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Meditation Made Simple

For people new to meditation, the activity can seem daunting. There are many excellent books, articles and religious traditions that describe different practices of meditation. When people read a book about meditation, many people give up before they start, fearing they will never be able to quiet their mind.

Yet the catalogue of meditation's benefits should inspire anyone to consider devoting a little bit of time to it. Meditation has been observed to be helpful in situations ranging from simple stress, to headaches, including migraines, low back pain, hypertension, and more.

The most important thing to remember about meditation is that if you follow these guidelines, you are doing it correctly - in fact, you are doing it perfectly. The act of meditating is simple. Any thought or desire to have a perfectly quiet mind is a separate subject, and not necessarily any greater benefit to your health than the simple practice of meditating.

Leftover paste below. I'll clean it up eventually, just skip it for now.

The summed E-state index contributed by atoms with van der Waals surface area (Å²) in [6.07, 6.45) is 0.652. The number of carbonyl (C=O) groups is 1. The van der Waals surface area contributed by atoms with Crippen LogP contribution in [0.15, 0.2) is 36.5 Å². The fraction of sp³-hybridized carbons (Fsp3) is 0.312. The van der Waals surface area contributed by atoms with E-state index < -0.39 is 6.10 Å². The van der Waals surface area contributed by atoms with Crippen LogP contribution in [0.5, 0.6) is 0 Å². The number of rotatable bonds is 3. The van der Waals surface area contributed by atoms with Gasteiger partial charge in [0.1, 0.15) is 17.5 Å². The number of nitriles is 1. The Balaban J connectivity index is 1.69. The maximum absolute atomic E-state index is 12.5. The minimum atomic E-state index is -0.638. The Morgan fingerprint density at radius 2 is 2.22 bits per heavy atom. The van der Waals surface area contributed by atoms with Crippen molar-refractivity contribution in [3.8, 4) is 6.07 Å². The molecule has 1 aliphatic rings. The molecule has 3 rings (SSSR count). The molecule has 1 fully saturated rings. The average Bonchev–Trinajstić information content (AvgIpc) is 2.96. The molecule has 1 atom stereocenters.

The simple steps include

  1. Sit in a comfortable position, including clothing, temperature, and chair. Rest your arms and hands on your legs, palms held or up or down as is most comfortable for you.
  2. Out of sight, set a non-ticking clock or alarm for 5 minutes.
  3. Close your eyes and pay attention to the experience of your breath for 3 breaths. Select one part of the physical experience of breathing: the sound, the feel of the air, the movement of your abdomen, or any part of the breath.
  4. Keep breathing normally, and turn your attention to that one physical experience of breathing you selected.
  5. When you notice that your attention wanders, smile at yourself and gently return your attention to that one physical experience of breathing.
  6. Extend your periods of meditation to 15-20 minutes, once or twice daily.


The secret to "successful" meditation is just doing it, as cheerfully as possible. When your attention wanders (notice the word is “when” not “if”), the more gently and kindly you can correct yourself, the better the health effect.

In one sense, the wandering of the attention is a good thing because it offers you the simple and beneficial moment of noticing and gently correcting your attention, all in good humor. The kindness of your correction will yield great health benefits if practiced over time.

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